# DISABLE_UPDATE_PROMPT="true"
# Uncomment the following line to change how often to auto-update (in days).
# export UPDATE_ZSH_DAYS=13
# Uncomment the following line if pasting URLs and other text is messed up.
# DISABLE_MAGIC_FUNCTIONS="true"
# Uncomment the following line to disable colors in ls.
# DISABLE_LS_COLORS="true"
# Uncomment the following line to disable auto-setting terminal title.
# DISABLE_AUTO_TITLE="true"
# Uncomment the following line to enable command auto-correction.
# ENABLE_CORRECTION="true"
# Uncomment the following line to display red dots whilst waiting for completion.
# COMPLETION_WAITING_DOTS="true"
# Uncomment the following line if you want to disable marking untracked files
# under VCS as dirty. This makes repository status check for large repositories
# much, much faster.
# DISABLE_UNTRACKED_FILES_DIRTY="true"
# Uncomment the following line if you want to change the command execution time
# stamp shown in the history command output.
# You can set one of the optional three formats:
# "mm/dd/yyyy"|"dd.mm.yyyy"|"yyyy-mm-dd"
# or set a custom format using the strftime function format specifications,
# see 'man strftime' for details.
# HIST_STAMPS="mm/dd/yyyy"
# Would you like to use another custom folder than $ZSH/custom?
# ZSH_CUSTOM=/path/to/new-custom-folder
# Which plugins would you like to load?
# Standard plugins can be found in $ZSH/plugins/
# Custom plugins may be added to $ZSH_CUSTOM/plugins/
# Example format: plugins=(rails git textmate ruby lighthouse)
# Add wisely, as too many plugins slow down shell startup.
plugins=(git zsh-autosuggestions zsh-syntax-highlighting)
source $ZSH/oh-my-zsh.sh
# User configuration
# export MANPATH="/usr/local/man:$MANPATH"
# You may need to manually set your language environment
# export LANG=en_US.UTF-8
# Preferred editor for local and remote sessions
# if [[ -n $SSH_CONNECTION ]]; then
#   export EDITOR='vim'
# else
#   export EDITOR='mvim'
# fi
# Compilation flags
# export ARCHFLAGS="-arch x86_64"
# Set personal aliases, overriding those provided by oh-my-zsh libs,
# plugins, and themes. Aliases can be placed here, though oh-my-zsh
# users are encouraged to define aliases within the ZSH_CUSTOM folder.
# For a full list of active aliases, run `alias`.
#
# Example aliases
# alias zshconfig="mate ~/.zshrc"
# alias ohmyzsh="mate ~/.oh-my-zsh"
#source /usr/share/git/completion/git-completion.sh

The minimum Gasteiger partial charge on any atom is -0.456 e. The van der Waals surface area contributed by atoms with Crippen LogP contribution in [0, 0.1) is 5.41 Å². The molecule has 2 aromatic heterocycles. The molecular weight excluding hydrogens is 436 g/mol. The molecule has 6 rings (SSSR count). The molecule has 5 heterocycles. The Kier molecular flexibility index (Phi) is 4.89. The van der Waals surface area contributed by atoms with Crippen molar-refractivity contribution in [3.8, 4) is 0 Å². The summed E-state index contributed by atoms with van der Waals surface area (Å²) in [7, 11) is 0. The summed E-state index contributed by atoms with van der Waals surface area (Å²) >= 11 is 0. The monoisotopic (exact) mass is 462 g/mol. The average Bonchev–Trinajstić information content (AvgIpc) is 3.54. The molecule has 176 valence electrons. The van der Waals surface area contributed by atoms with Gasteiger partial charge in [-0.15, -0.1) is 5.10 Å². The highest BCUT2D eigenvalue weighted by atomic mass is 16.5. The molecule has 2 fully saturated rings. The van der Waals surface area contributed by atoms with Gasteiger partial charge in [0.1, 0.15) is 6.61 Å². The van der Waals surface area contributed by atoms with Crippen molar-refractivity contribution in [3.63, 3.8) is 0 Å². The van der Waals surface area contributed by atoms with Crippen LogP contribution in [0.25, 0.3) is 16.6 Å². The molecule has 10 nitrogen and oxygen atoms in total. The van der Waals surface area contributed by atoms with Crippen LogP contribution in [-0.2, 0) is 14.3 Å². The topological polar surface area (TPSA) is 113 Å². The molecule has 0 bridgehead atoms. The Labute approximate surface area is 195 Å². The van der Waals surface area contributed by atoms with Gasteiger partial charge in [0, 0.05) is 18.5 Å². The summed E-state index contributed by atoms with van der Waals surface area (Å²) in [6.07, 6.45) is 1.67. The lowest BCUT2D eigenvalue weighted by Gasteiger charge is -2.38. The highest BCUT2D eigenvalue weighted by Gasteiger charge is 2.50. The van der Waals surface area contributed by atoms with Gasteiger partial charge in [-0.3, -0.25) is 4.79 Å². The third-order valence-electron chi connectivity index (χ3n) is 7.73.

#ZSH_THEME="powerlevel10k/powerlevel10k"
#parse_git_branch() {
 #git branch 2> /dev/null | sed -e '/^[^*]/d' -e 's/* \(.*\)/ (\1)/'
#}
#PROMPT_USER="\[\033[32m\]\u@\h\[\033[00m\]"
#PROMPT_DIR="\[\033[33m\]\w\[\033[00m\]"
#PROMPT_BRANCH="\[\033[35m\]\$(parse_git_branch)\[\033[00m\]"
#export PS1="$PROMPT_USER $PROMPT_DIR$PROMPT_BRANCH"$'\n$ '
# To customize prompt, run `p10k configure` or edit ~/.p10k.zsh.
[[ ! -f ~/.p10k.zsh ]] || source ~/.p10k.zsh
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Note that I’ve added two extra plugins (look for the plugins=... line), zsh-autosuggestions and zsh-autocomplete. You can copy this and paste this to nano editor while editing ~/.zshrc . But you do need to install them. To do that, run:

git clone https://github.com/zsh-users/zsh-syntax-highlighting.git ${ZSH_CUSTOM:-~/.oh-my-zsh/custom}/plugins/zsh-syntax-highlighting
git clone https://github.com/zsh-users/zsh-autosuggestions ${ZSH_CUSTOM:-~/.oh-my-zsh/custom}/plugins/zsh-autosuggestions
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You can learn more about them here and here

After that, restart your terminal.

Conclusion

Therefore, I conclude that, Windows users can also have a Linux-y environment, the most powerful!
If you have any questions/suggestions, please write down below. And if I’ve made any mistake, please tell me. I’ll fix it ASAP.
Happy hacking!

Discussion (6)

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rescenic profile image
M. Ridwan Hakim

I prefer mintty. Install zsh, oh-my-zsh, and powerlevel10k in msys2. Just set "LOGINSHELL=zsh" in msys2_shell.cmd file. You can also append Windows paths (environment) to MSYS2 environment.
msys2
msys2env

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shrihankp profile image
Shrihan Kumar Padhy Author

Mintty is the default emulator for MSYS. It comes bundled with the installer and is installed along with MSYS base system. Of course it's a great choice!

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furopi profile image
furopi

Great tutorial! Thanks!!! <3

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shrihankp profile image
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fatihaziz profile image
Fatih Aziz • Edited

YOUR TUTORIAL IS THE BEST!!!
i'd try so many tutorial so i can use oh-my-zsh to my vscode on windows 10 home edition.
only yours is work!

Thank you very much for helping me!

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shrihankp profile image
Shrihan Kumar Padhy Author

You're welcome brother!